Like many of you, when I heard the title, I naturally assumed the movie was about this guy:
His name is Herbie but he literally answers to Handsome Devil, a name he lives and breathes every single day.
It’s quite effortless, and quite evident in his swagger. But anyway,contractually I have to eventually boomerang this runaway movie review and get back to the topic at hand: handsome devils who are not my verygoodboy Herbie.
Enter: Ned (Fionn O’Shea). He’s a teenager at boarding school, a constant target of bullies because he’s gay. And then the worst thing happens: the new kid Conor (Nicholas Galitzine), star rugby player, rooms with him. Which means all the jocks (aka bullies) now have an open invitation to hang out in his bedroom, and Ned no longer has a single safe sanctuary on the entire campus. Nor does he own enough boxy furniture to build an adequate barricade around his bed, but that doesn’t stop him from trying.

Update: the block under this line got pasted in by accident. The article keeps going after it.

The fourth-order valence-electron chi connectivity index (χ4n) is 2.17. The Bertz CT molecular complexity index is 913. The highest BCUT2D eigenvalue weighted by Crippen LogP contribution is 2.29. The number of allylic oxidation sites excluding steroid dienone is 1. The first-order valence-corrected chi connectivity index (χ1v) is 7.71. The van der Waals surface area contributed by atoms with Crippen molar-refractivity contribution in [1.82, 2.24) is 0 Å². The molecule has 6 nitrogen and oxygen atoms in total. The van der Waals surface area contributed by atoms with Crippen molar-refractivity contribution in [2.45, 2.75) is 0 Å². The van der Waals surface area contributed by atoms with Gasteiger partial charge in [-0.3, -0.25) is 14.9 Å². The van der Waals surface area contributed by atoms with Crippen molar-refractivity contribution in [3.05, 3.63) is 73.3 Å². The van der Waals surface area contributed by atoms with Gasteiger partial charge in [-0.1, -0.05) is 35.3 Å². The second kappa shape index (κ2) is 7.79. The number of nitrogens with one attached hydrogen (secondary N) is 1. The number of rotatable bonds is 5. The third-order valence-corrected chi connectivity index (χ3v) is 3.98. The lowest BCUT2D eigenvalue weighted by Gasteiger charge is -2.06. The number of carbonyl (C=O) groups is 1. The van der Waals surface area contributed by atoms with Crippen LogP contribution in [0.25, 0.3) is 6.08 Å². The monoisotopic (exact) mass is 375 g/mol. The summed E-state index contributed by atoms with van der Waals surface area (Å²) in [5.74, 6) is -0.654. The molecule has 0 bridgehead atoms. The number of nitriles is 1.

As you might guess, the proximity does eventually break down their defenses (literal and figurative), and Ned and Conor start to bond. They’re not so different after all! With the encouragement of the new English teacher (Andrew Scott), who challenges students to find their own voices, the two boys find common ground in music.
A simple message, but one we apparently still need to hear. People fear what they don’t know, but all it takes is one friendship outside your normal social circle to expand your horizons and overcome some of the invisible barriers between us. The differences between skin colour. sexual orientation, gender, etc, are superficial at best. Friendships, relationships, even just basic respect – these are based on our shared values and interests.
School is not always a safe space for queer kids (or different kids, or kids), and we’ve been telling them ‘it gets better’ for a long, long time. Which is true: it does get better. But it’s nice every once in a while to hear a story where better starts happening NOW. Queer cinema can often be a bit of a tragedy fest, and while it’s important to remember those experiences as well, it’s really nice to celebrate the victories. O’Shea and Galitzine have a wonderful, subtle chemistry, and give their characters an authenticity I know a lot of us will relate to.